The pathologic label tendinosis is used to describe the disorganized impaired healing response in tendinopathy. Despite that, most clinicians still use the term tendonitis or tendinitis, thus implying that the fundamental problem is inflammatory. We advocate the use of the term tendinopathy as a generic descriptor of the clinical conditions in and around tendons arising from overuse, and suggest that the terms tendinosis, tendonitis and tendinitis only be used after histopathological examination.24
Histologically, Achilles tendinopathy is characterized by an absence of inflammatory cells and a poor healing response. Other changes include: noninflammatory intratendinous collagen degeneration, fiber disorientation and thinning, hypercellularity, scattered vascular ingrowth, and increased interfibrillar glycosaminogly-cans.4,8,25 Frank inflammatory lesions and granulation tissue are mostly associated with tendon ruptures.26
Various types of so-called degeneration may be seen in tendons, but in the Achilles tendon "mucoid" or "lipoid" degeneration is usually seen.26 In mucoid degeneration, light microscopy reveals large mucoid patches and vacuoles between fibers. In lipoid degeneration, abnormal intraten-dinous accumulation of lipid occurs, with disruption of collagen fiber structure.25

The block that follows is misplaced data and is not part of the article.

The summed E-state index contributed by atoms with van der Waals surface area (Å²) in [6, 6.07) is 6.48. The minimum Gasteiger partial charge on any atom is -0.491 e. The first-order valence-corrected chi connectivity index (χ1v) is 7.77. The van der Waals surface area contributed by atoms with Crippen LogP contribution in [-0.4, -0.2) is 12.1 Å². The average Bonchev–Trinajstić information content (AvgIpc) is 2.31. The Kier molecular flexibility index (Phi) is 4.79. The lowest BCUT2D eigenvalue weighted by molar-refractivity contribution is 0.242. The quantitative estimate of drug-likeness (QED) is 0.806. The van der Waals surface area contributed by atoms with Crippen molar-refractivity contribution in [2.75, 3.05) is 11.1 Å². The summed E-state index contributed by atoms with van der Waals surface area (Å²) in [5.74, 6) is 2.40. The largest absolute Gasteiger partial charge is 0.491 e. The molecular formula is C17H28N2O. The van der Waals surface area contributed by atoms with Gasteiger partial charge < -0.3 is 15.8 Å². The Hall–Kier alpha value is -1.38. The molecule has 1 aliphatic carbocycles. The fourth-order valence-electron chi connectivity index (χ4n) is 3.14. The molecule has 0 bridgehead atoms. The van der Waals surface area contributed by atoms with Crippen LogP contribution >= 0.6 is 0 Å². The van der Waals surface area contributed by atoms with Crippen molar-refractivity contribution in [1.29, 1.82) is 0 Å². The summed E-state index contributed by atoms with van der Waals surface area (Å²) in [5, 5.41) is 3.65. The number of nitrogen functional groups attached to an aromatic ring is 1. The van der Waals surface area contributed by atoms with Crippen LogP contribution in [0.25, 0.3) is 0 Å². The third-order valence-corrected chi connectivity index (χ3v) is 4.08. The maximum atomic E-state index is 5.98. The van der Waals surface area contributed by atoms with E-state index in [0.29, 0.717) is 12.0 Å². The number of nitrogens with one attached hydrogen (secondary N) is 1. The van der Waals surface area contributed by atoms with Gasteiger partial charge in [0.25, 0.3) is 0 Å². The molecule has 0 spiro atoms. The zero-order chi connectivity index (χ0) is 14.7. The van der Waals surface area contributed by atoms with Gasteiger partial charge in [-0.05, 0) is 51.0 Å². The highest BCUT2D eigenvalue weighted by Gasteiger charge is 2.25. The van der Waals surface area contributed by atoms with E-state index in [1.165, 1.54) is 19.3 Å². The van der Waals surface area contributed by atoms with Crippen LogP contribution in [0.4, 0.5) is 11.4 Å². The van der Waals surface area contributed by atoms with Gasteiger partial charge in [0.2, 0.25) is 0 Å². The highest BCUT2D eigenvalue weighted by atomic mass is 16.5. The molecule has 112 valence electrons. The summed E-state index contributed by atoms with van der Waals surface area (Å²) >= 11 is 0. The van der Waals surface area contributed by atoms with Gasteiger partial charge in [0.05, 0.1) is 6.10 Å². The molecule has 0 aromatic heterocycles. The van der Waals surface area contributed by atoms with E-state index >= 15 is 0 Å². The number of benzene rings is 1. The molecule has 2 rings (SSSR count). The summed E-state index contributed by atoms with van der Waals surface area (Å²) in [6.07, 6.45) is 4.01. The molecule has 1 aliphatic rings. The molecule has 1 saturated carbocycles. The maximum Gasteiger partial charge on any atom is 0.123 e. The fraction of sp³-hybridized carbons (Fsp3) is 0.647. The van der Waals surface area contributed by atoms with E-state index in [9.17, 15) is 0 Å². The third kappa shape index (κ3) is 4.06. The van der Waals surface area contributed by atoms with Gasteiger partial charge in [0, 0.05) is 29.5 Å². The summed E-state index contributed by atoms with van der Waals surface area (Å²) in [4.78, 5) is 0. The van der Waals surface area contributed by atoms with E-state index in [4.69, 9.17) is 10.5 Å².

Paratendinopathy may occur alone or in combination with degeneration of the tendon body.27 Histologically, mucoid degeneration, fibrosis, and vascular proliferation with a slight inflammatory infiltrate have been reported.5'28'29 Clinically, edema and hyperemia of the paratenon are seen. A fibrinous exudate accumulates within the tendon sheath, and crepitus may be felt on clinical examination.17
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